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Olivier Marchal and William B. Curry

glacial data are incompatible with the modern circulation. Finally, locations in the abyssal Atlantic are determined, where sediment data would provide additional information about the circulation. This paper is organized as follows: section 2 is a brief description of the inverse method used to combine noisy observations with imperfect theory. Some notation is introduced and a formal expression of the two problems addressed in this paper is provided. In section 3 , observations and dynamical

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Paul Spence, Erik van Sebille, Oleg A. Saenko, and Matthew H. England

1. Introduction The abyssal circulation of the Southern Ocean is often considered, at least in a zonally integrated sense, to consist of two compensating flows. One is associated with the poleward flow of Lower Circumpolar Deep Water (LCDW), and the other is associated with the equatorward flow of Antarctic Bottom Water (AABW) (e.g., Sloyan and Rintoul 2001 ). LCDW is transformed into AABW by surface buoyancy fluxes at several locations near the Antarctic continental shelf and also through

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Chiung-Yin Chang and Malte F. Jansen

1. Introduction The abyssal ocean is a large reservoir of heat and carbon for the climate system, and the abyssal overturning circulation has often been hypothesized to be a key player that has modulated climate feedbacks during past climate changes (e.g., Adkins 2013 , and references therein). Despite its importance, the mechanisms that govern these changes in the abyssal overturning circulation remain poorly understood. The classic theoretical picture for the abyssal overturning circulation

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Jörn Callies and Raffaele Ferrari

1. Motivation The large-scale circulation of the abyssal ocean—below about 2000-m depth—is enabled by diabatic water-mass transformation. Antarctic Bottom Water sinks to the ocean bottom at the Antarctic margin, and it must cross density surfaces to come back up toward the surface (e.g., Lumpkin and Speer 2007 ; Talley 2013 ; Ferrari 2014 ). In steady state, this net upwelling across density surfaces must be balanced by diabatic transformation. This transformation is achieved by turbulence

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Qi Quan and Huijie Xue

1. Introduction Mixing in the ocean occurs at multiscales and is closely associated with various dynamical processes ranging from eddy stirring, internal wave breaking, turbulence, and down to molecular diffusion. In the abyssal ocean, diapycnal mixing is of vital importance in maintaining the stratification and meridional overturning circulation (MOC) and hence is able to significantly affect both local and global climate through heat transport (e.g., Rahmstorf 2003 ; Jayne 2009 ; Talley

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Steven R. Jayne

modeling studies. This formulation allows the vertical mixing in the model to be fully interactive with the evolving ocean state, varying as a function of three-dimensional space and time. In general, they found that using this form for the vertical mixing did not result in major changes to the modeled circulation compared to a control run with a small globally constant diffusivity. Rather, more modest changes were seen: an increase in abyssal temperatures and salinities, a strengthening of the MOC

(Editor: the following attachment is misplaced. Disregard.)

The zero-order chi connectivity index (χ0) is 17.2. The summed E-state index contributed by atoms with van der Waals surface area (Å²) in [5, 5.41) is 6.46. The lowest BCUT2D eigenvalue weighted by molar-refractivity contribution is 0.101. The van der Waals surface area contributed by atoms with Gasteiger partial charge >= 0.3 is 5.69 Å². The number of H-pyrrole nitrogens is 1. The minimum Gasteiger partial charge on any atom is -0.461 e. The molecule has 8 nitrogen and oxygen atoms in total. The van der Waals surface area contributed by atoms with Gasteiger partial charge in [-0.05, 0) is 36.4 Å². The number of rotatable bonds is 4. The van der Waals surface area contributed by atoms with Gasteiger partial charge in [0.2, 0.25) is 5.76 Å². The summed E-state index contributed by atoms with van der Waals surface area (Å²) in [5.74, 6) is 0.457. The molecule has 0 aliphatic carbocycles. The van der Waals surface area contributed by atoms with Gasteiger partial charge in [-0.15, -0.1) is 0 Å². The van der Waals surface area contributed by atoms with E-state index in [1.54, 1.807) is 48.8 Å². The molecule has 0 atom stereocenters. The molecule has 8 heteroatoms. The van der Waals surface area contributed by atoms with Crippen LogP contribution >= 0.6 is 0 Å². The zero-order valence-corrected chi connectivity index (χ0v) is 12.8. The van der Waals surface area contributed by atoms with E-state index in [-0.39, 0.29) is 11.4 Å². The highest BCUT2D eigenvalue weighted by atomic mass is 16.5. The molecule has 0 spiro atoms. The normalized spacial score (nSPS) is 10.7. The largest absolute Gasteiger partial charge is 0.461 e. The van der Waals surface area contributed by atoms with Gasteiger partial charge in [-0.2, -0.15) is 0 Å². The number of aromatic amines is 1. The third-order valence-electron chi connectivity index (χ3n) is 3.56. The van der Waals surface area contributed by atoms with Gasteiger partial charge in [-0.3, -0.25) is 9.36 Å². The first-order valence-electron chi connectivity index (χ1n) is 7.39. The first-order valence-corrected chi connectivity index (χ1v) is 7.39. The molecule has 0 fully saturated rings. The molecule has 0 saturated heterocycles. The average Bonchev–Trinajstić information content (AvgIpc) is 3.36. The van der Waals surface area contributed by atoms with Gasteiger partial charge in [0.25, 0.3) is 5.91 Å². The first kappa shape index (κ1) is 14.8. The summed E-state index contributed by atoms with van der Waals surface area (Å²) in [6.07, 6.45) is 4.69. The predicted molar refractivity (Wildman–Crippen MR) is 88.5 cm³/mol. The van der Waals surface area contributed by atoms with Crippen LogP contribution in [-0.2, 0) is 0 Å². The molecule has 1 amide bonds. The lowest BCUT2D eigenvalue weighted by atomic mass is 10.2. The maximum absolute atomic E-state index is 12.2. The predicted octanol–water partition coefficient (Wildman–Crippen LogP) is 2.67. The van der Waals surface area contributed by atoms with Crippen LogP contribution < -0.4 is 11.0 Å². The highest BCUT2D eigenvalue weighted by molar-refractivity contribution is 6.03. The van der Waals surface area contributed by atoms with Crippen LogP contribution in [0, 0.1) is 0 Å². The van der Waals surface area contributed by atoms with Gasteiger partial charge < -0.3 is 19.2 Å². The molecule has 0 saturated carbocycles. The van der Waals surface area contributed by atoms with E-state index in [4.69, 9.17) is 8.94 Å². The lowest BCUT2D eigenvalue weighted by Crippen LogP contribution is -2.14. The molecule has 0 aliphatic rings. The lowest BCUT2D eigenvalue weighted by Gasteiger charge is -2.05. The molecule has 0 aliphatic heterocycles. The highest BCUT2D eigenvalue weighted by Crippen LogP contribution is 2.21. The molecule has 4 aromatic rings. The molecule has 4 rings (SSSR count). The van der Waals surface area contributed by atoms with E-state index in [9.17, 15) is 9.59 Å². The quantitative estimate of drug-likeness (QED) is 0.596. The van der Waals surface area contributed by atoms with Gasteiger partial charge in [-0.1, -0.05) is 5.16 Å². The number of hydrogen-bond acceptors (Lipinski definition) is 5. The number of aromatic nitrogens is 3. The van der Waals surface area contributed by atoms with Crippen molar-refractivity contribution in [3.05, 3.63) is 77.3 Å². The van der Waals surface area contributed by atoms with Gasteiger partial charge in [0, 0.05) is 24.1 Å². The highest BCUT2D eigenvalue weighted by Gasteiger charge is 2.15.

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Ryan M. Holmes, Casimir de Lavergne, and Trevor J. McDougall

importance of seafloor geometry for the abyssal overturning circulation. De Lavergne et al. (2016b , a) combine parameterizations for abyssal ocean sources of mixing with a climatological neutral density distribution to show that the transformation of AABW into lighter waters is strongly sensitive to the vertical structure of the buoyancy flux. This conclusion is supported by the global, energetically consistent numerical simulations of Melet et al. (2016) . For a bottom-intensified buoyancy flux, de

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Henri F. Drake, Raffaele Ferrari, and Jörn Callies

-scale climate change, whether natural (e.g., Sarmiento and Toggweiler 1984 ) or anthropogenic in origin ( Archer et al. 1998 ). It is thus vital to have a firm phenomenological and dynamical understanding of the abyssal ocean’s mean state. The general structure of the abyssal ocean circulation is easily inferred from surface buoyancy fluxes and large-scale tracer properties ( Sverdrup et al. 1942 ). Antarctic Bottom Waters, the densest oceanic waters, form in the Southern Ocean and fill the global abyssal

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A. Mashayek, R. Ferrari, M. Nikurashin, and W. R. Peltier

of a few hundred meters ( Lumpkin and Speer 2007 ; Ganachaud 2003 ; Melet et al. 2013 ; Waterhouse et al. 2014 ). In this work, we explore the implications of the downward increase of κ on the abyssal ocean stratification and MOC, leaving the implications of horizontal variations for future work. To illustrate the importance of the vertical structure in κ on the MOC, in Fig. 1 we compare two numerical solutions of the ocean circulation in an idealized geometry with a basin and a

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Jörn Callies

, become nonlinear, and break, typically within a few hundred meters of the ocean bottom (e.g., Legg and Huijts 2006 ; Garrett and Kunze 2007 ; Muller and Bühler 2009 ; Nikurashin and Ferrari 2010 ; Nikurashin and Legg 2011 ). This topographically induced turbulence can achieve substantial water mass transformation and thus help close the large-scale overturning circulation of the abyssal ocean, producing a few tens of Sverdrups (1 Sv ≡ 10 6 m 3 s −1 ) of both diapycnal up- and downwelling (e

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